You don't have to figure adapter torque tables if the torque wrench is 90-degrees out from the adapter. It neither leads nor lags, just pull slowly.

    I just do Pan and Shovel heads by feel. No blown gaskets yet. Using a torque wrench often also teaches feel.

    See List of Illustrations for torque adapter examples. There's some useful info here: http://www.robins.af.mil/shared/medi...091006-042.pdf
    Last edited by farmall; 05-26-2016 at 1:37 PM.

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    Thanks for all your good words guys. I got myself some curvy wrenches, and we'll give that a shot. The torque adapters seem like a huge math problem, but I could give that a go if the prior doesn't work. Thanks for the diagram Farmall.. Cheers all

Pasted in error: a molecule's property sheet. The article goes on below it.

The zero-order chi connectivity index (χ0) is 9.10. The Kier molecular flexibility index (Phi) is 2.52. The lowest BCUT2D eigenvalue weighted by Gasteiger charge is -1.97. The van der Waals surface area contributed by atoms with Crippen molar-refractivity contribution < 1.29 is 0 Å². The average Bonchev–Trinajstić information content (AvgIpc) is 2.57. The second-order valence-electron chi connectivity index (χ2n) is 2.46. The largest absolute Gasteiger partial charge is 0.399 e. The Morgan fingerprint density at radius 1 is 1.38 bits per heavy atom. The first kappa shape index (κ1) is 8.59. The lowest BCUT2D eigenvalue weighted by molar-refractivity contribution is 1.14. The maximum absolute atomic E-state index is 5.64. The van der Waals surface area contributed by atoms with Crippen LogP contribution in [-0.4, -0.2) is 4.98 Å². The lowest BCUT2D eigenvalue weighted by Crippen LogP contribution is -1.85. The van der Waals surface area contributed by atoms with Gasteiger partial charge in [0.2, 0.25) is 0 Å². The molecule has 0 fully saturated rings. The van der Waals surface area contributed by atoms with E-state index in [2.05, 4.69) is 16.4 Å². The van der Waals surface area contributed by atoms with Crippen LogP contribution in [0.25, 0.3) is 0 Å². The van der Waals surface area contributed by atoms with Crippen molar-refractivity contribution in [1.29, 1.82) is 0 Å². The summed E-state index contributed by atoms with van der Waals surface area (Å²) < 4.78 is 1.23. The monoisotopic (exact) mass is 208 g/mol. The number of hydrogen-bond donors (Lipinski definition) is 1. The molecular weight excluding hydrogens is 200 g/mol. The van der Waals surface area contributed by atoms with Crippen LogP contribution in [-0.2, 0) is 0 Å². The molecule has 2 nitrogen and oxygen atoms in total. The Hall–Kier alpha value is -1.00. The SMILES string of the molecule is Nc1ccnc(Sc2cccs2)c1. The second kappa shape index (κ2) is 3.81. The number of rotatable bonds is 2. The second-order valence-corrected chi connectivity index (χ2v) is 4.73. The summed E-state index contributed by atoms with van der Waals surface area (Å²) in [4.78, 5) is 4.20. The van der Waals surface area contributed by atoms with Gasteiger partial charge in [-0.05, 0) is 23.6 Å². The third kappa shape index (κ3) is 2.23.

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    Quote Originally Posted by mikewerx View Post
    Thanks for all your good words guys. I got myself some curvy wrenches, and we'll give that a shot. The torque adapters seem like a huge math problem, but I could give that a go if the prior doesn't work. Thanks for the diagram Farmall.. Cheers all
    As farmall stated, so long as you keep the adapter at 90 degrees you don't need to use the formula to adjust your torque value (the values aren't a big deal, there are online calculators you can use).

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    Don't get confused by adapter shape either, since the position of the fastener relative to torque wrench head is all that matters.

    If you have an inline ratchet it makes positioning the torque wrench easier.